Are Public Subsidies to Higher Education Regressive?
AbstractThis article estimates the dollar amount of public higher education subsidies received by U.S. youth and examines the distribution of subsidies and the taxes that finance them across parental and student income levels. Although youths from high-income families obtain more benefit from higher education subsidies, high-income households pay sufficiently more in taxes that the net effect of the spending and associated taxation is distributionally neutral or mildly progressive. These results are robust to alternative assumptions and are consistent with Hansen and Weisbrod's earlier celebrated findings for California, although not with the conclusions often drawn from those findings. © 2006 American Education Finance Association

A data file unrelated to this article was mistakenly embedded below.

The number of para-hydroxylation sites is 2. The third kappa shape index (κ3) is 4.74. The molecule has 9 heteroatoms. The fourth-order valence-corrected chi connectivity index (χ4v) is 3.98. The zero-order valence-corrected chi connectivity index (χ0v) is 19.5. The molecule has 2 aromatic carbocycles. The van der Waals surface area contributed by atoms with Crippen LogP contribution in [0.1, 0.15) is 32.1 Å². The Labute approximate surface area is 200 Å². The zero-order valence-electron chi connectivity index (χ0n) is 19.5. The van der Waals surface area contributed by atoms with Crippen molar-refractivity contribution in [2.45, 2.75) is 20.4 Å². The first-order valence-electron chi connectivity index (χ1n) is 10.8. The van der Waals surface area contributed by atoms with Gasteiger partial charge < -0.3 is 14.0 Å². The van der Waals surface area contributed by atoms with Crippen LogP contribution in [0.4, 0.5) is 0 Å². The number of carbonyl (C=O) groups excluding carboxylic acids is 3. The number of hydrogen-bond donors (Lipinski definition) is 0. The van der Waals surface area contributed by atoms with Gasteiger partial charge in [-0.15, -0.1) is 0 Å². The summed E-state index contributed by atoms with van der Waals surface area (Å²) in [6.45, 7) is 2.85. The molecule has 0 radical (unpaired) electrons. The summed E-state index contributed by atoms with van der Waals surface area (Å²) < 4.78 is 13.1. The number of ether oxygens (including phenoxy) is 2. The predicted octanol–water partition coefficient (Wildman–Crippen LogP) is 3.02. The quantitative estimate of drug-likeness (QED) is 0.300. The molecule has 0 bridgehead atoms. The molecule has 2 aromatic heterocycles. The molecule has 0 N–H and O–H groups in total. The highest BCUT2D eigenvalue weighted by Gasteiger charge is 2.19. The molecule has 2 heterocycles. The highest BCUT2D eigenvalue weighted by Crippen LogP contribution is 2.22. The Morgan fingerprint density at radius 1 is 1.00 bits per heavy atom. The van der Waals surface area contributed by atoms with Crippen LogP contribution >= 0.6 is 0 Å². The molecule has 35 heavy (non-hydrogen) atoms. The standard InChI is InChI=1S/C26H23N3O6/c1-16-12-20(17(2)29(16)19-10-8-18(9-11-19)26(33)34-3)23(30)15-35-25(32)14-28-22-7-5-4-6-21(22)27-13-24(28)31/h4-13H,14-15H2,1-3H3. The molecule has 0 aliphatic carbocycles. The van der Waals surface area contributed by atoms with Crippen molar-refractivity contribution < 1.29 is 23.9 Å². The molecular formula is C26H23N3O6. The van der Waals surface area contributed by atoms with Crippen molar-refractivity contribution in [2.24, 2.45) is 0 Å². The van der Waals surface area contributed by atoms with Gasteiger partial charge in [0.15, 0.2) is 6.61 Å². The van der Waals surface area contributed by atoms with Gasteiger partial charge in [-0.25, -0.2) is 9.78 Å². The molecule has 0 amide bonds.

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Bibliographic InfoArticle provided by MIT Press in its journal Education Finance and Policy.
Volume (Year): 1 (2006)
Issue (Month): 3 (June)
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Web page: http://mitpress.mit.edu/journals/
Other versions of this item:
- William R. Johnson, 2005. "Are Public Subsidies to Higher Education Regressive ?," Virginia Economics Online Papers 365, University of Virginia, Department of Economics.
- I22 - Health, Education, and Welfare - - Education - - - Educational Finance; Financial Aid
- I28 - Health, Education, and Welfare - - Education - - - Government Policy
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